In 1993, the Ford 5.0-liter used an electric fuel pump because it could push the 40, 50, or 60 psi needed to pressurize the fuel rails and fuel injectors. But we're going to fuel this engine with a carburetor that only needs about 5 psi. Period-correct carbureted engines do not use electric fuel pumps because too much pressure can overfill the float bowls and blow the delicate little brass and rubber fuel valves. Yes, fuel pressure regulators solve this problem. Yes, modern mechanical fuel pumps need regulators too because they are more efficient (our mechanical pump runs at 8 psi). But it's also a style thing. Running a mechanical fuel pump allows you to make friends with all those old-timey purists and their big mustaches. You instantly become a member of a very pedantic club.
Electric fuel pumps also must have fuel in them to run safely. Gasoline acts as the lubricant for an electric fuel pump. If you run your tank completely dry and attempt to "drive on fumes," you will burn out an electric pump very fast. Mechanical fuel pumps are bolted to the engine and get their lubrication from the engine oil. Running them dry won't hurt them.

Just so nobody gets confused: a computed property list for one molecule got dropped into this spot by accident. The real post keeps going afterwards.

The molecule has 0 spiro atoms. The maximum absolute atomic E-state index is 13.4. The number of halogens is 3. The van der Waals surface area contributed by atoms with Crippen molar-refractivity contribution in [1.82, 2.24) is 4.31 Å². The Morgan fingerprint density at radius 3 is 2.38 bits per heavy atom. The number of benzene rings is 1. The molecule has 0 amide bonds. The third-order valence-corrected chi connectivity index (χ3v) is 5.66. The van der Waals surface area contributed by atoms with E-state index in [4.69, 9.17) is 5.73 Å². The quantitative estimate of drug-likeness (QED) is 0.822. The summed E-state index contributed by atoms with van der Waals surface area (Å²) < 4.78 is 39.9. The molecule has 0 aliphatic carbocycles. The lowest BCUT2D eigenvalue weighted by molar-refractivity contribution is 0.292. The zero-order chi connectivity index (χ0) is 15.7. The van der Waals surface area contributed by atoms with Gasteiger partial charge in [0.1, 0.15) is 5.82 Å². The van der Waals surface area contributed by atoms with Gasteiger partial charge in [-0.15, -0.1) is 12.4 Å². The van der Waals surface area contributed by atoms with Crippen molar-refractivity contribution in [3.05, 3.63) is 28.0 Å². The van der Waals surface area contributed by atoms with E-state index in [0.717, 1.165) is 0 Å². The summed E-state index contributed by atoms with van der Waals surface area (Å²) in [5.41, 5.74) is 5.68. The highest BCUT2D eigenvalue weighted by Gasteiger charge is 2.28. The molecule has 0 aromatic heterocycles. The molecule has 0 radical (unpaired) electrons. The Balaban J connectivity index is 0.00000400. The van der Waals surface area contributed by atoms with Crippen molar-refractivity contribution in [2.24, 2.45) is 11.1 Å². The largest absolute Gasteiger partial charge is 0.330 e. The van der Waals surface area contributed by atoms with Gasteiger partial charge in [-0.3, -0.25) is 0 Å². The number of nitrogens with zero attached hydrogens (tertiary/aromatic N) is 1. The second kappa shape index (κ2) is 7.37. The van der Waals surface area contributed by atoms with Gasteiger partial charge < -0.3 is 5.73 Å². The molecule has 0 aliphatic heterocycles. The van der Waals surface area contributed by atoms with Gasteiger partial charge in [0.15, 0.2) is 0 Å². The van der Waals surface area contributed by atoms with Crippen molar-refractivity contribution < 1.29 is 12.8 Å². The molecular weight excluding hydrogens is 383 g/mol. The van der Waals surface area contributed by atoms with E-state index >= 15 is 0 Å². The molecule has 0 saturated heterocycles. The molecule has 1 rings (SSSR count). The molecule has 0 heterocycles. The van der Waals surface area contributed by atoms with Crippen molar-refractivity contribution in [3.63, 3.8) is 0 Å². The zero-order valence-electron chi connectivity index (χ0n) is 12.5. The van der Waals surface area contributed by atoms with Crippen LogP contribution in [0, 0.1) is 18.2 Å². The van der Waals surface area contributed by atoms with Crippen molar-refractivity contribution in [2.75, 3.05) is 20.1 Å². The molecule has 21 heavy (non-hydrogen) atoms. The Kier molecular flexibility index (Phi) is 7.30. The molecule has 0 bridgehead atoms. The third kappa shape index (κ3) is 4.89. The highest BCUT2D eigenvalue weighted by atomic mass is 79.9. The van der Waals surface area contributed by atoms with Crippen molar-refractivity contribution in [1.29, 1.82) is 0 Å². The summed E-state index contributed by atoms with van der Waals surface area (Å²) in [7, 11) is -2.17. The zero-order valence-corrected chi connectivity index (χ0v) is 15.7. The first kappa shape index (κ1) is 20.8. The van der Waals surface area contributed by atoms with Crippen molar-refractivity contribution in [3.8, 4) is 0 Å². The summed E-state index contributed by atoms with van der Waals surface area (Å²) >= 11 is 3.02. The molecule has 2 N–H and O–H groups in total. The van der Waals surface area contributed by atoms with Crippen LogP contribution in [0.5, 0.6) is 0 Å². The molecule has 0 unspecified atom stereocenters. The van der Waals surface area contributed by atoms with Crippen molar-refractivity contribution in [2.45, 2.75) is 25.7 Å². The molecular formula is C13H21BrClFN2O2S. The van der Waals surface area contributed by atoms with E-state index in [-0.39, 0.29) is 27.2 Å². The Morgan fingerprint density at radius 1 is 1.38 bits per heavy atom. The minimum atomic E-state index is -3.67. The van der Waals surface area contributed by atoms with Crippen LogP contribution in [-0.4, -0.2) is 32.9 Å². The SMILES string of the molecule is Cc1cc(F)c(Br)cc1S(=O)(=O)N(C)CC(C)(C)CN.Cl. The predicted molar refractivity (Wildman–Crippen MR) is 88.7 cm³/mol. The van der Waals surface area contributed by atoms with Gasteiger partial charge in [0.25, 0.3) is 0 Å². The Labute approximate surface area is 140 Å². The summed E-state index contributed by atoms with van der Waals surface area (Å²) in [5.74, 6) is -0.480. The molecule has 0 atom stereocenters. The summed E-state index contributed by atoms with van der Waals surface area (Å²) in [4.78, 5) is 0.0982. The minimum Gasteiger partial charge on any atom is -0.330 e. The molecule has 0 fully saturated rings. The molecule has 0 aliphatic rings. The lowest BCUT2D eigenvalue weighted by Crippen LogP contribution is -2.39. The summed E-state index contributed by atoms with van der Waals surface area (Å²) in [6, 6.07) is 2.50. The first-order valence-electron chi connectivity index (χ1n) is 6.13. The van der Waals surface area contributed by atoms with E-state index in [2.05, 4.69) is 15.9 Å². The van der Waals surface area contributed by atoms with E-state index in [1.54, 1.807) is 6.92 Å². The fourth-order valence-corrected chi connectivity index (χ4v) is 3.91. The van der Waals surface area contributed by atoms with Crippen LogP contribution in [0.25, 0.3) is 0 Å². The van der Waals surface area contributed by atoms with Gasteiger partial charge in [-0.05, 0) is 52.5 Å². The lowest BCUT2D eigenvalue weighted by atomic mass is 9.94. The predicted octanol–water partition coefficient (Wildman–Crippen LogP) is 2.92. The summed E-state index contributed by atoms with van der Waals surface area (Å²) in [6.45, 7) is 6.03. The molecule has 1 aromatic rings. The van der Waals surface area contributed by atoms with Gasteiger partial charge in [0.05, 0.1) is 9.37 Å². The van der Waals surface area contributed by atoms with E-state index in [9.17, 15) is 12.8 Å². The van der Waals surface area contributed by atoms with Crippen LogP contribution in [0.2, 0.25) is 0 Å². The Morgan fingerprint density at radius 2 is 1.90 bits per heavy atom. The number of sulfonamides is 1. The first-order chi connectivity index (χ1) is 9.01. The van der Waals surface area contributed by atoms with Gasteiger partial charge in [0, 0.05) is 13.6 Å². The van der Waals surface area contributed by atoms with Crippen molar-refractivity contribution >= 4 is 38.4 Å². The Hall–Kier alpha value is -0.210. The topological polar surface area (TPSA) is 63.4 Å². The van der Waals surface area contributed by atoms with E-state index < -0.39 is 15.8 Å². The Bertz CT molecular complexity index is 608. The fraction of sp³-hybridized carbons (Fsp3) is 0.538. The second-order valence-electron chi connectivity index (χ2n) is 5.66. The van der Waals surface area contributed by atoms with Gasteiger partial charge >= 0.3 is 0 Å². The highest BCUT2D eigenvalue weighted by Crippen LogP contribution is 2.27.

A mechanical fuel pump operates by the same principle as an old-fashioned, that you would see on a farm or in a Dixiesploitation movie like "God's Little Acre."
A moving plunger and a free valve create a momentary vacuum on the upstroke that pulls water (or in a car's case, fuel) up from a source. On a car, the "arm" of the pump is operated by an extra lobe bolted onto the camshaft outside of the cylinder block. As long as the engine turns, the arm of the pump moves and fuel flows. The faster the engine turns, the faster the cam and arm moves, and the more fuel it pulls. A mechanical pump's GPH rate (gallons per hour) is self-regulating. Brilliant!